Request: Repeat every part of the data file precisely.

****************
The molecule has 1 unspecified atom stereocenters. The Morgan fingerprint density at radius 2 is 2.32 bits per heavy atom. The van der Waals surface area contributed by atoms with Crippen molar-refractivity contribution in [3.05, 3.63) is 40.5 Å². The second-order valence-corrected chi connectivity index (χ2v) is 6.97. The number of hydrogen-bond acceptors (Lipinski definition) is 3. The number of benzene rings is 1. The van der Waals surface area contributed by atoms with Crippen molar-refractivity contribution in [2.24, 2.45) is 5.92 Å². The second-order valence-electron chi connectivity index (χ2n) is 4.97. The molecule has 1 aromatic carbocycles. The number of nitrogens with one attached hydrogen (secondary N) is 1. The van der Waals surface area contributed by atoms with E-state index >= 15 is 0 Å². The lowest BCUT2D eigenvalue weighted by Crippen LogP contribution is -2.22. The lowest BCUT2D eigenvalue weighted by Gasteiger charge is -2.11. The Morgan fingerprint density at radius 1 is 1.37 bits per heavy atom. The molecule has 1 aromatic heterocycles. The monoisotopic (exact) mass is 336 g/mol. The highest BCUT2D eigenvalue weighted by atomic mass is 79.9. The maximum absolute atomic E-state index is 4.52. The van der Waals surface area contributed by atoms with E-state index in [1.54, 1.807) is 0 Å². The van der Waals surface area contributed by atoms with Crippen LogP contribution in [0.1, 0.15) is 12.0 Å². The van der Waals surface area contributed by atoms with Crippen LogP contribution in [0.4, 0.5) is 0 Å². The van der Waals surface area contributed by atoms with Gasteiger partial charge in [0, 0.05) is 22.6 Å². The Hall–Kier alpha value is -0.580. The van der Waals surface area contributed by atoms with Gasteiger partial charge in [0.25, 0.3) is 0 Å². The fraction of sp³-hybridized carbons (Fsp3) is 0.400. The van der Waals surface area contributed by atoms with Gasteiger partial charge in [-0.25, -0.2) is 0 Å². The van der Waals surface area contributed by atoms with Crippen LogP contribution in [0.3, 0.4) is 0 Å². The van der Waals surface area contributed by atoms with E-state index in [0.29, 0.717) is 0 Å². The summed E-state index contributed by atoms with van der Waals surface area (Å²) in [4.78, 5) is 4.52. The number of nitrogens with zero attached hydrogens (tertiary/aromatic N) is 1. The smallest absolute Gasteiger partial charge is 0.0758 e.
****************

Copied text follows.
The molecule has 1 unspecified atom stereocenters. The Morgan fingerprint density at radius 2 is 2.32 bits per heavy atom. The van der Waals surface area contributed by atoms with Crippen molar-refractivity contribution in [3.05, 3.63) is 40.5 Å². The second-order valence-corrected chi connectivity index (χ2v) is 6.97. The number of hydrogen-bond acceptors (Lipinski definition) is 3. The number of benzene rings is 1. The van der Waals surface area contributed by atoms with Crippen molar-refractivity contribution in [2.24, 2.45) is 5.92 Å². The second-order valence-electron chi connectivity index (χ2n) is 4.97. The molecule has 1 aromatic carbocycles. The number of nitrogens with one attached hydrogen (secondary N) is 1. The van der Waals surface area contributed by atoms with E-state index >= 15 is 0 Å². The lowest BCUT2D eigenvalue weighted by Crippen LogP contribution is -2.22. The lowest BCUT2D eigenvalue weighted by Gasteiger charge is -2.11. The Morgan fingerprint density at radius 1 is 1.37 bits per heavy atom. The molecule has 1 aromatic heterocycles. The monoisotopic (exact) mass is 336 g/mol. The highest BCUT2D eigenvalue weighted by atomic mass is 79.9. The maximum absolute atomic E-state index is 4.52. The van der Waals surface area contributed by atoms with E-state index in [1.54, 1.807) is 0 Å². The van der Waals surface area contributed by atoms with Crippen LogP contribution in [0.1, 0.15) is 12.0 Å². The van der Waals surface area contributed by atoms with Crippen LogP contribution in [0.4, 0.5) is 0 Å². The van der Waals surface area contributed by atoms with Gasteiger partial charge in [0, 0.05) is 22.6 Å². The Hall–Kier alpha value is -0.580. The van der Waals surface area contributed by atoms with Gasteiger partial charge in [0.25, 0.3) is 0 Å². The fraction of sp³-hybridized carbons (Fsp3) is 0.400. The van der Waals surface area contributed by atoms with Gasteiger partial charge in [-0.25, -0.2) is 0 Å². The van der Waals surface area contributed by atoms with Crippen LogP contribution in [0.3, 0.4) is 0 Å². The van der Waals surface area contributed by atoms with E-state index in [0.29, 0.717) is 0 Å². The summed E-state index contributed by atoms with van der Waals surface area (Å²) in [4.78, 5) is 4.52. The number of nitrogens with zero attached hydrogens (tertiary/aromatic N) is 1. The smallest absolute Gasteiger partial charge is 0.0758 e.